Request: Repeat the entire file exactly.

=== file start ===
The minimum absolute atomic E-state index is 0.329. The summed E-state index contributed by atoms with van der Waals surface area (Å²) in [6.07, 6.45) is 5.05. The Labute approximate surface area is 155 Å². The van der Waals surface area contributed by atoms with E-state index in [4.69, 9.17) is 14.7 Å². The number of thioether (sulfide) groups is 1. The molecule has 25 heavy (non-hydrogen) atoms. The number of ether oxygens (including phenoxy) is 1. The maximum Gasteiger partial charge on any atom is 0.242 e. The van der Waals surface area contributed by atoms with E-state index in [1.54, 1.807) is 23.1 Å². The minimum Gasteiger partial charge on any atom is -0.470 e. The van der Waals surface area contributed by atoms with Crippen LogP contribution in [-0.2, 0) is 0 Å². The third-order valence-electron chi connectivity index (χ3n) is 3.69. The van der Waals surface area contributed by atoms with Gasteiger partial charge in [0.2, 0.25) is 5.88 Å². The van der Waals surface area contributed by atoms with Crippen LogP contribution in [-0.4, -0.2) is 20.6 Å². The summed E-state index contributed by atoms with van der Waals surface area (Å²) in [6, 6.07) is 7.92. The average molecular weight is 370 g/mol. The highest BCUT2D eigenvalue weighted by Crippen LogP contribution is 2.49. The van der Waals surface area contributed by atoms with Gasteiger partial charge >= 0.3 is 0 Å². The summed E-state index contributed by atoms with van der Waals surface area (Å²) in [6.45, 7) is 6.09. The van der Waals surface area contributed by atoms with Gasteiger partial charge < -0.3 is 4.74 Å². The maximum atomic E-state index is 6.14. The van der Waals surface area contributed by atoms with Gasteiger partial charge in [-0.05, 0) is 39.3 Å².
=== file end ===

The minimum absolute atomic E-state index is 0.329. The summed E-state index contributed by atoms with van der Waals surface area (Å²) in [6.07, 6.45) is 5.05. The Labute approximate surface area is 155 Å². The van der Waals surface area contributed by atoms with E-state index in [4.69, 9.17) is 14.7 Å². The number of thioether (sulfide) groups is 1. The molecule has 25 heavy (non-hydrogen) atoms. The number of ether oxygens (including phenoxy) is 1. The maximum Gasteiger partial charge on any atom is 0.242 e. The van der Waals surface area contributed by atoms with E-state index in [1.54, 1.807) is 23.1 Å². The minimum Gasteiger partial charge on any atom is -0.470 e. The van der Waals surface area contributed by atoms with Crippen LogP contribution in [-0.2, 0) is 0 Å². The third-order valence-electron chi connectivity index (χ3n) is 3.69. The van der Waals surface area contributed by atoms with Gasteiger partial charge in [0.2, 0.25) is 5.88 Å². The van der Waals surface area contributed by atoms with Crippen LogP contribution in [-0.4, -0.2) is 20.6 Å². The summed E-state index contributed by atoms with van der Waals surface area (Å²) in [6, 6.07) is 7.92. The average molecular weight is 370 g/mol. The highest BCUT2D eigenvalue weighted by Crippen LogP contribution is 2.49. The van der Waals surface area contributed by atoms with Gasteiger partial charge >= 0.3 is 0 Å². The summed E-state index contributed by atoms with van der Waals surface area (Å²) in [6.45, 7) is 6.09. The van der Waals surface area contributed by atoms with Gasteiger partial charge < -0.3 is 4.74 Å². The maximum atomic E-state index is 6.14. The van der Waals surface area contributed by atoms with Gasteiger partial charge in [-0.05, 0) is 39.3 Å².